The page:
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News: Common Credit Score Myths: Are You Falling for Them? -

When it comes to debt, credit reports and credit scores, conventional wisdom is usually spiced up with myths and misunderstanding. Here we've gathered some common credit score myths and revealed the truth behind them.

1. Checking your credit reports or score will hurt your credit score. Every time someone (including you) looks at your file, a notation called an "inquiry" goes on your credit report. This inquiry may or may not hurt your score. An inquiry affects your score only if it is related to a credit application. If you apply for a credit card or loan, your score might fall a bit. But if you simply look at your own credit report, you won't hurt your score.

2. Closing a credit card will help your score. If you have a credit card you do not use, don't close it without evaluating the consequences first. If you close it, you might lower your credit score. Credit scoring models measure risk by how much of available credit you are using, not by how much credit you have. That is called "credit utilization" and the higher it is, the worse it will be for your score. When you close your credit card, you will reduce your total available credit, which may result in higher credit utilization. (Still, in some cases, closing a credit card is worthwhile in the long run.)

3. Carrying a balance on your credit card will boost your score. Balances you have on your credit cards directly affect your credit utilization. The higher your credit card balance, the higher your utilization rate, which can hurt your credit score. Plus, it's a waste of money to pay interest on your balance if you can pay off the credit card balance in full each month.

4. Paying debts erases them. When you pay off your debt, you eliminate your obligation. However, the evidence of that debt can remain in your credit report for years. If you are a responsible creditor and pay your debts on time and in full, you will likely want your paid-off accounts to remain on your credit reports because they show your responsibility. On the other hand, if you've been chronically late or missed payments, that is a problem. Most negative information can remain on your credit reports for up to seven years (and up to 10 years with some bankruptcies) and negatively affect your score.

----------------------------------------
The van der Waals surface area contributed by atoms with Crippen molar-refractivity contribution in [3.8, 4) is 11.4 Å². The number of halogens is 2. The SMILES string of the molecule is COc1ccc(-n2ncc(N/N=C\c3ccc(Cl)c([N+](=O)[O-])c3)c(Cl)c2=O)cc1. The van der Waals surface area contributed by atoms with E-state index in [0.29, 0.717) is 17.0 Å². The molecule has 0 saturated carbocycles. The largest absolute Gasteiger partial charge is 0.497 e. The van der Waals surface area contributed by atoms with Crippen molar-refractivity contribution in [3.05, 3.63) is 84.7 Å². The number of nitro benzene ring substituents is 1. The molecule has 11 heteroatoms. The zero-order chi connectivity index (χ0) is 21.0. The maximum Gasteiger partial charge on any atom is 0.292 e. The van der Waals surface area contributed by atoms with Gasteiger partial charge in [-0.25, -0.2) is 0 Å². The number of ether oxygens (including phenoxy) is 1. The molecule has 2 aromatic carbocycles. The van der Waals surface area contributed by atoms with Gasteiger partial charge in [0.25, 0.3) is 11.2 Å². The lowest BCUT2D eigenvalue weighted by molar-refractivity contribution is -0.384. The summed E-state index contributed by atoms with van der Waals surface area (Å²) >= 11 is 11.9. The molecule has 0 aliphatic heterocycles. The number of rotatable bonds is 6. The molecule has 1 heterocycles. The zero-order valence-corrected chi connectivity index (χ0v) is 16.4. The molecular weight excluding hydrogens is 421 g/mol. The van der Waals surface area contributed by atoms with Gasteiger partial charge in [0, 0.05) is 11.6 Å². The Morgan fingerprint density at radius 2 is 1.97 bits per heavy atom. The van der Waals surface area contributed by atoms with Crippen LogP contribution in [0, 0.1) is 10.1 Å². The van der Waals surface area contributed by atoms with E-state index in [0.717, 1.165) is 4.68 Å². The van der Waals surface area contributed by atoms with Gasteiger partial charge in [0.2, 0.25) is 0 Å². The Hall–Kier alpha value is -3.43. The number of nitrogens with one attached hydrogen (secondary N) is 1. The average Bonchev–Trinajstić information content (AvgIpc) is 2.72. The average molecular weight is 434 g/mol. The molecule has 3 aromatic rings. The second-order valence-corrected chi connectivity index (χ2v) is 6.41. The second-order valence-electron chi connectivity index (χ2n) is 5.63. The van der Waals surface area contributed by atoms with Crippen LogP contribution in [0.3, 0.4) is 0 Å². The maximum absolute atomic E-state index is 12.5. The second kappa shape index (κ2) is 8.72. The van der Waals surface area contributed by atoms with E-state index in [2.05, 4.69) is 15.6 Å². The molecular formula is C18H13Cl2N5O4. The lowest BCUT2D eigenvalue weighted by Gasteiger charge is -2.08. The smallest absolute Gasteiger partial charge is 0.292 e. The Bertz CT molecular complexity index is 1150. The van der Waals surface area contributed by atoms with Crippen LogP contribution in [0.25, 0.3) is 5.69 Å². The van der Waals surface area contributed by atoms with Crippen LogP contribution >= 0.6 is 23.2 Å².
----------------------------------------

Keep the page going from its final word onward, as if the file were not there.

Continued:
5. Higher income, better score. Your income has no direct impact on your credit score. Scores are based on the information contained in your credit reports, and they include information about your use of credit and your management of debt. There is no information about your income. Your income can affect your score indirectly, in terms of your ability to pay your debt.

6. Getting married means joint credit report. There is no such thing as a joint credit report. Whether you are married or single, you have your own credit report that is linked to your Social Security number.

7. There is a universal credit score. There are many different credit scores and credit scoring formulas. In addition, lenders and creditors may report data to all three nationwide credit bureaus - TransUnion®, Experian®, Equifax® - two or one, or none at all. That is another reason why your credit scores may be different.

8. You need an "expert" to dispute items on your credit report. There's nothing a "credit repair" company can do for you that you can't do yourself. Credit reestablishing services can help you come up with a plan to repay your debts, though.

9. Demographics are taken into account. Your credit reports do not provide much demographic information. You won't find any information about such things as race, national origin, religion, profession, disabilities, sexual orientation or military veteran status in your credit reports. And when it is not in your credit report, it can't affect your credit score.